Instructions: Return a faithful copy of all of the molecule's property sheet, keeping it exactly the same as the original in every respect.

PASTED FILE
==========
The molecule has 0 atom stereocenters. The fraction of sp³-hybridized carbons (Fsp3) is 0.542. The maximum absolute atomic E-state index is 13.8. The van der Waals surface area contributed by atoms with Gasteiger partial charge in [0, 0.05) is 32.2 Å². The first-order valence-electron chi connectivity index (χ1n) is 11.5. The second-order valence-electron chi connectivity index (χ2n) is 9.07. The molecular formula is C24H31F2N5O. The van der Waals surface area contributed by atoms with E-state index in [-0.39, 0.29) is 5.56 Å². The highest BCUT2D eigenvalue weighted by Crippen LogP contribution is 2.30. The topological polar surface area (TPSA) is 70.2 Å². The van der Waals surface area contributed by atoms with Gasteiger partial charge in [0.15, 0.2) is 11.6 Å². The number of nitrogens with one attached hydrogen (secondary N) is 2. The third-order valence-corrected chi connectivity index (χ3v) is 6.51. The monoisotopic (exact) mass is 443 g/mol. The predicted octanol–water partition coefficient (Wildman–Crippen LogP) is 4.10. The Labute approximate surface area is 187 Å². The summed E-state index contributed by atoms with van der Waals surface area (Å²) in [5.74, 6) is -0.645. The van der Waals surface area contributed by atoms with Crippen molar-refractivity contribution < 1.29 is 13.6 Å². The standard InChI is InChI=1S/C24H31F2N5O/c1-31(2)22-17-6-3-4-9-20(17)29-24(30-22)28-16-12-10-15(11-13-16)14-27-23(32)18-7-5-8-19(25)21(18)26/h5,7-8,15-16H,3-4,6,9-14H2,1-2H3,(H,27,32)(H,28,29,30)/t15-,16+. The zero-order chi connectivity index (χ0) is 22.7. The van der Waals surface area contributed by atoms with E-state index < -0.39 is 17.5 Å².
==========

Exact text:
The molecule has 0 atom stereocenters. The fraction of sp³-hybridized carbons (Fsp3) is 0.542. The maximum absolute atomic E-state index is 13.8. The van der Waals surface area contributed by atoms with Gasteiger partial charge in [0, 0.05) is 32.2 Å². The first-order valence-electron chi connectivity index (χ1n) is 11.5. The second-order valence-electron chi connectivity index (χ2n) is 9.07. The molecular formula is C24H31F2N5O. The van der Waals surface area contributed by atoms with E-state index in [-0.39, 0.29) is 5.56 Å². The highest BCUT2D eigenvalue weighted by Crippen LogP contribution is 2.30. The topological polar surface area (TPSA) is 70.2 Å². The van der Waals surface area contributed by atoms with Gasteiger partial charge in [0.15, 0.2) is 11.6 Å². The number of nitrogens with one attached hydrogen (secondary N) is 2. The third-order valence-corrected chi connectivity index (χ3v) is 6.51. The monoisotopic (exact) mass is 443 g/mol. The predicted octanol–water partition coefficient (Wildman–Crippen LogP) is 4.10. The Labute approximate surface area is 187 Å². The summed E-state index contributed by atoms with van der Waals surface area (Å²) in [5.74, 6) is -0.645. The van der Waals surface area contributed by atoms with Crippen molar-refractivity contribution < 1.29 is 13.6 Å². The standard InChI is InChI=1S/C24H31F2N5O/c1-31(2)22-17-6-3-4-9-20(17)29-24(30-22)28-16-12-10-15(11-13-16)14-27-23(32)18-7-5-8-19(25)21(18)26/h5,7-8,15-16H,3-4,6,9-14H2,1-2H3,(H,27,32)(H,28,29,30)/t15-,16+. The zero-order chi connectivity index (χ0) is 22.7. The van der Waals surface area contributed by atoms with E-state index < -0.39 is 17.5 Å².